A Saudi jet has been shot by Houthi rebels, hours after Morocco, a coalition partner announced that its F 16 has gone missing during a mission in Yemen.
The fighting reportedly began with air strikes by Saudi-led coalition.Reuters File

At least 66 people were killed and several were injured in Yemen amid fresh violent clashes between pro-government forces and rebels within a span of 24 hours, security sources told AFP on Monday. 

The toll rose as the pro-government forces pushed to oust rebels from an important stretch of coastline in the region. The Yemen Civil War began in 2015 between two factions which claimed that they constituted the Yemeni government - the Houthi forces in Sana'a allied with the former president Ali Abdullah Saleh's forces and the government of Abdrabbuh Mansur Hadi in Aden.

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Reports state that Sunday's air strikes, led by a Saudi-led coalition, killed at least 52 fighters of the Shiite Huthi rebels and allied troops loyal to Ali Abdullah Saleh. The attack took place near the strategic Bab al-Mandab strait. Fourteen members of the pro-government forces were also killed in the fighting.

An offensive was launched on January 7 by forces loyal to President Abdrabbuh Mansur Hadi to recapture the Dhubab district overlooking the Bab al-Mandab, which is an important maritime route connecting the Indian Ocean and the Red Sea. Military sources told AFP that coalition warplanes and Apache attack helicopters have been attacking rebels in support of pro-Hadi forces advancing towards the Red Sea city of Mokha. The offensive considerably slowed on Monday due to explosive mines laid out by rebels.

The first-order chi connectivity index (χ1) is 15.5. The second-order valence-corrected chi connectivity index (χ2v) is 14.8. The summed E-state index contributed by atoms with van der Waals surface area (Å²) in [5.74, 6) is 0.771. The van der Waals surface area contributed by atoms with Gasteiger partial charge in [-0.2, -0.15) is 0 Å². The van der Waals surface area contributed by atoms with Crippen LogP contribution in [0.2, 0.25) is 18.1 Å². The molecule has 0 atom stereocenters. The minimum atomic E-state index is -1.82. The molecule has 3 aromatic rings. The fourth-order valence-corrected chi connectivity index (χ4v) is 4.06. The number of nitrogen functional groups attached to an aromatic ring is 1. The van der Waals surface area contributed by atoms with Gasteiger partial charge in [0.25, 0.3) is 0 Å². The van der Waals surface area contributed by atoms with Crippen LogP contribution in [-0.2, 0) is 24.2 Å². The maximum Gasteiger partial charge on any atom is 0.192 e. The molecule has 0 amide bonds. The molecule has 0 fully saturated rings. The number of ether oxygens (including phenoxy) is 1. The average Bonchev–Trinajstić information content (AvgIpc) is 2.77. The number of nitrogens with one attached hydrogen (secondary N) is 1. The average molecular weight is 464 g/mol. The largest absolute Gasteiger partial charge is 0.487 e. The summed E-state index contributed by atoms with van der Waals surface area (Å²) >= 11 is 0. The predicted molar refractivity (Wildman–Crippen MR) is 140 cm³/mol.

Reports state that the rebels took their dead and wounded to a military hospital in Hodeida. The hospital on Sunday received 14 dead fighters and 38 more on Monday. There are currently 55 wounded rebels being treated at the medical facility.

According to the medics in the southern port city of Aden, at least 14 soldiers were killed from the pro-government side and 22 more were wounded. 

The United Nations (UN) has been attempting to restore peace in the region by brokering a ceasefire and truce deal. UN peace envoy Ismail Ould Cheikh Ahmed on Sunday arrived in the capital Sana'a for talks and plans to push for a deal which would lead to a political transition in Yemen.

The World Health Organisation has said that 7,400 people have been killed ever since the war began in the region.